Alexandra Shulman, the editor of British Vogue, is so bored of people asking her why models are unrealistically thin.
In an interview on BBC Radio 2, Shulman trotted out a particularly ineffective and tired defense of the magazine's dogged insistence on continually featuring thin models and cover stars:
"People always say 'why do you have thin models? That's not what real people look like' But nobody really wants to see a real person looking like a real person on the cover of Vogue.
"I think Vogue is a magazine that's about fantasy to some extent and dreams, and an escape from real life.
"People don't want to buy a magazine like Vogue to see what they see when they look in the mirror. They can do that for free."
She added, "I get fed up with having to deal with the question of why are models thin, that sort of bores me."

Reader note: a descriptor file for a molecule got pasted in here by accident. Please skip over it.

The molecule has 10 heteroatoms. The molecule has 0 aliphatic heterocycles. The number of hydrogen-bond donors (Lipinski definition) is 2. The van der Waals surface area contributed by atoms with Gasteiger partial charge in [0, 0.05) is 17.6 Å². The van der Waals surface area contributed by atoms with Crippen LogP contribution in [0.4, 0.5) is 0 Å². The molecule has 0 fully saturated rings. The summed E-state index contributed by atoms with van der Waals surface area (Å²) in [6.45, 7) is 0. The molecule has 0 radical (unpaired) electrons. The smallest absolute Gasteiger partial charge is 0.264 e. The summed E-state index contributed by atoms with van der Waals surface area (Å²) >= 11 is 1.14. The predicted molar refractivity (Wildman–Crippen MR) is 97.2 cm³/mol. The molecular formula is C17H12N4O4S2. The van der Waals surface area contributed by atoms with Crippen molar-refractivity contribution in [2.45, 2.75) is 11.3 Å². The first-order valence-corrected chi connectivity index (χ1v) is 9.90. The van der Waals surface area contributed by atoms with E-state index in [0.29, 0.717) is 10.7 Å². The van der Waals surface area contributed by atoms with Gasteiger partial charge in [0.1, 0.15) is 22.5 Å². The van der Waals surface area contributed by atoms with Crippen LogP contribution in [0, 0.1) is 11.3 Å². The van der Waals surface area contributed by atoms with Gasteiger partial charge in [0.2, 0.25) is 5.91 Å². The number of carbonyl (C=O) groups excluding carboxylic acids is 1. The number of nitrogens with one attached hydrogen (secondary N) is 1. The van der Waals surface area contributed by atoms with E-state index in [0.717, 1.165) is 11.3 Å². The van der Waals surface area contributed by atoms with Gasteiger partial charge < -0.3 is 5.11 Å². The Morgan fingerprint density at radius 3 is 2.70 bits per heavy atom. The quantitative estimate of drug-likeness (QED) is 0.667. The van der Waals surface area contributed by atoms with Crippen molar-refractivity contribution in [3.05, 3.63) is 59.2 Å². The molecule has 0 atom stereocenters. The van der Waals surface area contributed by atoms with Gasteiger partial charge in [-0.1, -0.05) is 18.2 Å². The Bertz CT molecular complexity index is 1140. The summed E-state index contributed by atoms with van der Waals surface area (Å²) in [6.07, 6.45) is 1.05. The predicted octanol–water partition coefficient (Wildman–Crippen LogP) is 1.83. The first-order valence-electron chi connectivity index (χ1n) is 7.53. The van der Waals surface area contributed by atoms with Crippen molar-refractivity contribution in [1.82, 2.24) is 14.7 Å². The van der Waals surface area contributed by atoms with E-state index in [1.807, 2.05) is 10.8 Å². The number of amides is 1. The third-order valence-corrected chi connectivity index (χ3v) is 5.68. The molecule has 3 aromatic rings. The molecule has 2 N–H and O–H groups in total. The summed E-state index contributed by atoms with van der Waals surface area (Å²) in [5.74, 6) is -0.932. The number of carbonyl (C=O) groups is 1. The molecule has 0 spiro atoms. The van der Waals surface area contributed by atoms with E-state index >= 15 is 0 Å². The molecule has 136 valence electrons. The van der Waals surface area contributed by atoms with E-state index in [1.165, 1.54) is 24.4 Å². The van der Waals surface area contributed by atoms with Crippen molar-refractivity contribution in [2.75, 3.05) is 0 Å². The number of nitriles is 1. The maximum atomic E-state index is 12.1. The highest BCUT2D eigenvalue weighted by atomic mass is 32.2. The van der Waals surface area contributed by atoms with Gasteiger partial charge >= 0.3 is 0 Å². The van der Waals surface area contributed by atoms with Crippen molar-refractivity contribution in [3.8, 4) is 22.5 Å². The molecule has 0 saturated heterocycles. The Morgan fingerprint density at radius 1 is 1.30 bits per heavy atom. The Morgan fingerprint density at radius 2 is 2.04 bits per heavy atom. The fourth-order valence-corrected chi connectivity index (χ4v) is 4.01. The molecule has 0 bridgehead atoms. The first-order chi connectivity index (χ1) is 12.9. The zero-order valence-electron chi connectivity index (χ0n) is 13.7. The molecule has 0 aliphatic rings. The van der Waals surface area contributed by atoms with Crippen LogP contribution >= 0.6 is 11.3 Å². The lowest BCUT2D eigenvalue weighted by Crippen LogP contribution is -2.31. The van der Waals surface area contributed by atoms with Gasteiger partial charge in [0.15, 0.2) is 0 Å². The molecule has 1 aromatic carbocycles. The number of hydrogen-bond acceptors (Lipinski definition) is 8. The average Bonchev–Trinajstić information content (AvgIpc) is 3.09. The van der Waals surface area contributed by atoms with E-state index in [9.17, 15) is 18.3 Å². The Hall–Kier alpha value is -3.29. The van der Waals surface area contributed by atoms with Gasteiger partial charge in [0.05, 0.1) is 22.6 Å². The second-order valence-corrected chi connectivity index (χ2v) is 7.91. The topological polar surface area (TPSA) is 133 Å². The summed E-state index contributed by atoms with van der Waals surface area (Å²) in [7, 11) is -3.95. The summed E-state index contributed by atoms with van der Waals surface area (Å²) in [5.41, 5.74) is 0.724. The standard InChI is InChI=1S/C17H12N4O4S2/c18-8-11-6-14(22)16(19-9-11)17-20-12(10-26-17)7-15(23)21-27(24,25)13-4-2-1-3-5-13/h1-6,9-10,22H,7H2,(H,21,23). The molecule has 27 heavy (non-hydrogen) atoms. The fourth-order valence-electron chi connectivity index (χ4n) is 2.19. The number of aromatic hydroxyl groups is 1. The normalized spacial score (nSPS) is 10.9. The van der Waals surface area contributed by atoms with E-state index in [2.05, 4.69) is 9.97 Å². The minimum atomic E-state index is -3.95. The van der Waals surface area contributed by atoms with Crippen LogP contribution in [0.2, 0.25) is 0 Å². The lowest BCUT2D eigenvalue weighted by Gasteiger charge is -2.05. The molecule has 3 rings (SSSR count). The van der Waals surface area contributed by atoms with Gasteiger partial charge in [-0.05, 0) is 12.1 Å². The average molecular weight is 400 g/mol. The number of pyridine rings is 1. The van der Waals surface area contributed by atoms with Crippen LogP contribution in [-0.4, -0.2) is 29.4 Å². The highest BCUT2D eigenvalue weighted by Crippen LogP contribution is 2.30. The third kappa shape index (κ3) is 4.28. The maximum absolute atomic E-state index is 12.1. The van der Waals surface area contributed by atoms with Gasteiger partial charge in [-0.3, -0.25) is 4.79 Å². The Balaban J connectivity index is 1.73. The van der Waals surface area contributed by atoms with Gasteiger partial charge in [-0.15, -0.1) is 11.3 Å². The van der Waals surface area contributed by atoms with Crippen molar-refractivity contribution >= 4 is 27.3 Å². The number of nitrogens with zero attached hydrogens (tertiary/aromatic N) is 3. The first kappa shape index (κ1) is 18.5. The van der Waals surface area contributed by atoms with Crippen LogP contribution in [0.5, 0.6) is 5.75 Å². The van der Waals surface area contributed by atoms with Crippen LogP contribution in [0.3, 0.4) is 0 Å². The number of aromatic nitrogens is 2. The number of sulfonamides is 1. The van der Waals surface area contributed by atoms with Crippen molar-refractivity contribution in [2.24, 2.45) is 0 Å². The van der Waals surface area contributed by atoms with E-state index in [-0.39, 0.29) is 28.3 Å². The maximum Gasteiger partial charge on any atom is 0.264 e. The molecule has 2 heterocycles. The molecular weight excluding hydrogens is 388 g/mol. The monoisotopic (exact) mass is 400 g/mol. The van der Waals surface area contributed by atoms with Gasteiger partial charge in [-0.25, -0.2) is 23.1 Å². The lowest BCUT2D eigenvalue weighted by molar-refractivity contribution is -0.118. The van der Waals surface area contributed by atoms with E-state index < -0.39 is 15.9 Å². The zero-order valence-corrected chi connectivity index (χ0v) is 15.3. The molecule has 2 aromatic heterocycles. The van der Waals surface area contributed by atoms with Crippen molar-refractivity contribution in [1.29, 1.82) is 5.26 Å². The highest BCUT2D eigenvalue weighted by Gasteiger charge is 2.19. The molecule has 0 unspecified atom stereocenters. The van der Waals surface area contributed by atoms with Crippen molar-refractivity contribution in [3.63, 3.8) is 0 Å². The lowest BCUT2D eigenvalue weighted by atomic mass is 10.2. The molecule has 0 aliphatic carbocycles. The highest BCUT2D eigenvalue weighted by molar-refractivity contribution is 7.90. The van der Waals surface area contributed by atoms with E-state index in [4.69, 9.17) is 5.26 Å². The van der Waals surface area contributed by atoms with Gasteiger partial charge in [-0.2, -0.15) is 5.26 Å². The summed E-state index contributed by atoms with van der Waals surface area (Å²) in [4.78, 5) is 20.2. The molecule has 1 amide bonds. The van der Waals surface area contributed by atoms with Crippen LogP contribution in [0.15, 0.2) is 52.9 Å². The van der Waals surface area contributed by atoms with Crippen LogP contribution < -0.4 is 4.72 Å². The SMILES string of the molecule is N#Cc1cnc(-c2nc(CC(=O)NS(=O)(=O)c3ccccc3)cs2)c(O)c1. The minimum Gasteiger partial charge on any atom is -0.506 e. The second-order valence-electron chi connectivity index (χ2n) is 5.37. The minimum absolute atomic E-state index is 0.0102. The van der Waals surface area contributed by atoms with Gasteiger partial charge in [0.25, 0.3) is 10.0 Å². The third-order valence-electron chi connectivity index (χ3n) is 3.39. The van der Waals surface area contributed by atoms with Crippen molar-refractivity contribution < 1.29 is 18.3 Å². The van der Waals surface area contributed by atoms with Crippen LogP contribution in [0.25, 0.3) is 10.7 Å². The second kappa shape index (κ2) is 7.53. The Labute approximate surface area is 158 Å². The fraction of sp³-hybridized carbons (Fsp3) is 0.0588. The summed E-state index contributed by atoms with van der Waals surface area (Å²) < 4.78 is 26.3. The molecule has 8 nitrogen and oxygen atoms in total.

As I've said before, the idea that fashion is "aspirational" doesn't absolve the industry of responsibility for the (very unrealistic) ideals it validates and upholds. To claim that Vogue caters to a fantasy without addressing the way in which Vogue is directly responsible for establishing and perpetuating that fantasy is extraordinarily misleading. Beauty standards, desires and fantasies don't exist in a vacuum: they're socially constructed. You don't exit the womb thinking that the thin, "conventionally" attractive, overwhelmingly white faces adorning fashion magazines are ideal — that specific beauty "aspiration" is something you absorb and internalize after being exposed to it for years. For a Vogue editor to proclaim, "Hey, sorry, that's what people want!" is intentionally naive — such a statement falsely implies that whom the industry decides to celebrate has no bearing on what we, as a culture, think is beautiful.